Dentistry is a branch of medicine that consists of the study, diagnosis, prevention, and treatment of diseases, disorders and conditions of the oral cavity, commonly in the dentition but also the oral mucosa, and of adjacent and related structures and tissues, particularly in the maxillofacial (jaw and facial) area. Although primarily associated with teeth among the general public, the field of dentistry or dental medicine is not limited to teeth but includes other aspects of the craniofacial complex including the temperomandibular and other supporting structures.

Dentistry is often also understood to subsume the now largely defunct medical specialty of stomatology (the study of the mouth and its disorders and diseases) for which reason the two terms are used interchangeably in certain regions.

Dentistry is important to one’s overall health. Dental treatments are carried out by the dental team, which often consists of a dentist and dental auxiliaries (dental assistants, dental hygienists, dental technicians, as well as dental therapists). Most dentists either work in private practices (primary care), dental hospitals or (secondary care) institutions (prisons, armed forces bases, etc.).

 

Dentistry usually encompasses very important practices related to the oral cavity. According to the World Health Organization, oral diseases are major public health problems due to their high incidence and prevalence across the globe, with the disadvantaged affected more than other socio-economic groups.

The majority of dental treatments are carried out to prevent or treat the two most common oral diseases which are dental caries (tooth decay) and periodontal disease (gum disease or pyorrhea). Common treatments involve the restoration of teeth, extraction or surgical removal of teeth, scaling and root planing and endodontic root canal treatment.

All dentists in the United States undergo at least three years of undergraduate studies, but nearly all complete a bachelor’s degree. This schooling is followed by four years of dental school to qualify as a “Doctor of Dental Surgery” (DDS) or “Doctor of Dental Medicine” (DMD). Dentists need to complete additional qualifications or continuing education to carry out more complex treatments such as sedation, oral and maxillofacial surgery, and dental implants.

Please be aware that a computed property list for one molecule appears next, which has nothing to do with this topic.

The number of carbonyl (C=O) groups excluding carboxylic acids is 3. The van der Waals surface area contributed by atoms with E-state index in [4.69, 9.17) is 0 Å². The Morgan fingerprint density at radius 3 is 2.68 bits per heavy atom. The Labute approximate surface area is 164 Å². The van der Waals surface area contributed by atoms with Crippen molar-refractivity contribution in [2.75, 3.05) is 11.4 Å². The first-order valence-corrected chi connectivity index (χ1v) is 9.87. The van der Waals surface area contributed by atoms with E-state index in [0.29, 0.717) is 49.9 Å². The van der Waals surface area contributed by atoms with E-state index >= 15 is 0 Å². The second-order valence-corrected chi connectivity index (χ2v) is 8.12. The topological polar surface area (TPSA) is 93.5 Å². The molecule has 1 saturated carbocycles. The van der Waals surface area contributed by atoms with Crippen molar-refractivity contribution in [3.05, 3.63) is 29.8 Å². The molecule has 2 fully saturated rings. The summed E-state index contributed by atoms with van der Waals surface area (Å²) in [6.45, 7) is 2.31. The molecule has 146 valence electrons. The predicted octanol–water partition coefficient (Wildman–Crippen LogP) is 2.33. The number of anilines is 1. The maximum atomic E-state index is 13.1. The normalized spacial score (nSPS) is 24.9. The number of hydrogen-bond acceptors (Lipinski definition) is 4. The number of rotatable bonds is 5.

By nature of their general training they can carry out the majority of dental treatments such as restorative (fillings, crowns, bridges), prosthetic (dentures), endodontic (root canal) therapy, periodontal (gum) therapy, and extraction of teeth, as well as performing examinations, radiographs (x-rays) and diagnosis. Dentists can also prescribe medications such as antibiotics, sedatives, and any other drugs used in patient management.

Ready for braces

Irreversible enamel defects caused by an untreated celiac disease. They may be the only clue to its diagnosis, even in absence of gastrointestinal symptoms, but are often confused with fluorosis, tetracycline discoloration, or other causes. The National Institutes of Health include a dental exam in the diagnostic protocol of celiac disease.

Dentists also encourage prevention of oral diseases through proper hygiene and regular, twice yearly, checkups for professional cleaning and evaluation. Oral infections and inflammations may affect overall health and conditions in the oral cavity may be indicative of systemic diseases, such as osteoporosis, diabetes, celiac disease or cancer. Many studies have also shown that gum disease is associated with an increased risk of diabetes, heart disease, and preterm birth. The concept that oral health can affect systemic health and disease is referred to as “oral-systemic health”.